Increasing the bioactive space of peptide macrocycles by thioamide substitution

Chem Sci. 2018 Jan 22;9(9):2443-2451. doi: 10.1039/c7sc04671e. eCollection 2018 Mar 7.

Abstract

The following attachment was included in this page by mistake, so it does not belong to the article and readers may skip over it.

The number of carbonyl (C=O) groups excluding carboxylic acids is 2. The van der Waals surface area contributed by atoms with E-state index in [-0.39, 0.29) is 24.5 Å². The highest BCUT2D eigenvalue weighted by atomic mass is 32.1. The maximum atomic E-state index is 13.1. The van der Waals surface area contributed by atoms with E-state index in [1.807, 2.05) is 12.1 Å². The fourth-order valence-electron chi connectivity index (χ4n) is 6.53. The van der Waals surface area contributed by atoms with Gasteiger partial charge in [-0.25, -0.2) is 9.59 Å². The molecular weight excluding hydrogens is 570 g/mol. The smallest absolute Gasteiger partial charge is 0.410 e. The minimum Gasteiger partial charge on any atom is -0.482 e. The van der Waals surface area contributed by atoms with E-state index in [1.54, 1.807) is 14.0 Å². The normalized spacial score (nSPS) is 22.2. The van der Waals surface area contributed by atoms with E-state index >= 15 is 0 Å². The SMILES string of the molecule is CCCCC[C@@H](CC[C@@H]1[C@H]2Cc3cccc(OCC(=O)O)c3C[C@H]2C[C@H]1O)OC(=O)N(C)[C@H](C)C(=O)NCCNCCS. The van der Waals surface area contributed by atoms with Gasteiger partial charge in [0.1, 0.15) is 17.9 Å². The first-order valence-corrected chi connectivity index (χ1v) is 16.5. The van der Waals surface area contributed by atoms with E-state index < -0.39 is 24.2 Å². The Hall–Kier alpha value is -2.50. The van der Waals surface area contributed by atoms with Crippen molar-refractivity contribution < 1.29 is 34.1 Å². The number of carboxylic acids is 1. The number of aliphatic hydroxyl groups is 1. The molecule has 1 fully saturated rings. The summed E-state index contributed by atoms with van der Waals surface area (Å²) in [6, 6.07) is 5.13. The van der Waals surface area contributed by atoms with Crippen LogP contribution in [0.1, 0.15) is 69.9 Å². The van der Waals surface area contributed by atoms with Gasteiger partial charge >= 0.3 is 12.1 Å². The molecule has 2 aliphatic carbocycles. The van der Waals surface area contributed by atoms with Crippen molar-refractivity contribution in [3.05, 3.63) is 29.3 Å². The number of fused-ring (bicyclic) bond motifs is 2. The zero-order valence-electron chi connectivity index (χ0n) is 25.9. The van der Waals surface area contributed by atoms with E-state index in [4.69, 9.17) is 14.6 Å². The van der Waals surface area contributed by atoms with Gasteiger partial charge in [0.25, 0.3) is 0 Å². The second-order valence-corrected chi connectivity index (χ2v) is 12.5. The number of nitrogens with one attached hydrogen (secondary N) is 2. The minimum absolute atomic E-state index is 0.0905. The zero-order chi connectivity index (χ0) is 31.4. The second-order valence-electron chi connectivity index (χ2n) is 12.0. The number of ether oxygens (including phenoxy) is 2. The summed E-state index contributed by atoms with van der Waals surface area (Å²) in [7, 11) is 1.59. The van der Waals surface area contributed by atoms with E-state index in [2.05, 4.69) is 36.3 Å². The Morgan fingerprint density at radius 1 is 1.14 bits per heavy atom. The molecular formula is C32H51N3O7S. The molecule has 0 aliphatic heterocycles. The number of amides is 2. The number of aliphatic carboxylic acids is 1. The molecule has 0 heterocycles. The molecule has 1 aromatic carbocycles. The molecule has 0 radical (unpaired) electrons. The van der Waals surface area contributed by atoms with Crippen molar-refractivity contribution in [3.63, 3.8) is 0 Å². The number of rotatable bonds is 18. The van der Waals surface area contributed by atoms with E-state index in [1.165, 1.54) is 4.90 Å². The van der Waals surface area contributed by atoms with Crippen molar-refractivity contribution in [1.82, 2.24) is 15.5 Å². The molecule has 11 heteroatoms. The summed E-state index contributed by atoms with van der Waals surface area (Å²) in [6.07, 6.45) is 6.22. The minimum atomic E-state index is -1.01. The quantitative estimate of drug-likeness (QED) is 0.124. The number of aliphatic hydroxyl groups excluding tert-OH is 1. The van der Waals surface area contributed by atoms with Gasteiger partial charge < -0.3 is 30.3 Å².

We show that substituting a single atom, O to S (amide to thioamide), in a peptide bond results in global restriction of the conformational flexibility in peptide macrocycles with minimal perturbation of the parent conformation. The van der Waals interactions between the C 0000000000000000000000000000000000 0000000000000000000000000000000000 0000000000000000000000000000000000 0000000000000000000000000000000000 0000000000000000000000000000000000 0000000000000000000000000000000000 0000000000000000000000000000000000 0000000000000000000000000000000000 0000000000000000000000000000000000 0000000000000000000000000000000000 0000000000000000000000000000000000 0000000000000000000000000000000000 0000000000000000000000000000000000 0000000000000000000000000000000000 0000000000000000000000000000000000 1111111111111111111111111111111111 1111111111111111111111111111111111 0000000000000000000000000000000000 0000000000000000000000000000000000 0000000000000000000000000000000000 0000000000000000000000000000000000 1111111111111111111111111111111111 1111111111111111111111111111111111 0000000000000000000000000000000000 0000000000000000000000000000000000 0000000000000000000000000000000000 0000000000000000000000000000000000 0000000000000000000000000000000000 0000000000000000000000000000000000 0000000000000000000000000000000000 0000000000000000000000000000000000 0000000000000000000000000000000000 0000000000000000000000000000000000 0000000000000000000000000000000000 S group and the surrounding atoms are the major driving force in inducing the conformational restriction, resulting in well-defined structures of these cyclic peptides with static 3-D presentation of the pharmacophores. Utilizing this property of thioamides, we report the development of a superactive antagonist of pro-angiogenic αvβ3, αvβ5 and α5β1 integrins, which are responsible for cancer cell proliferation and survival. Using simple thio-scanning and spatial screening of a non-efficacious and conformationally flexible cyclic peptide, we could achieve a more than 105 fold enhancement in its efficacy in cellulo via a single O to S substitution. The developed peptide shows better efficacy in inhibiting the pro-angiogenic integrins than the drug candidate cilengitide, with a significantly enhanced serum half-life of 36 h compared to that of cilengitide (12 h). The long shelf-life, absence of non-specific toxicity and resistance to degradation of the thioamidated macrocyclic peptides in human serum suggest the promise of thioamides in markedly improving the affinity, efficacy and pharmacology of peptide macrocycles.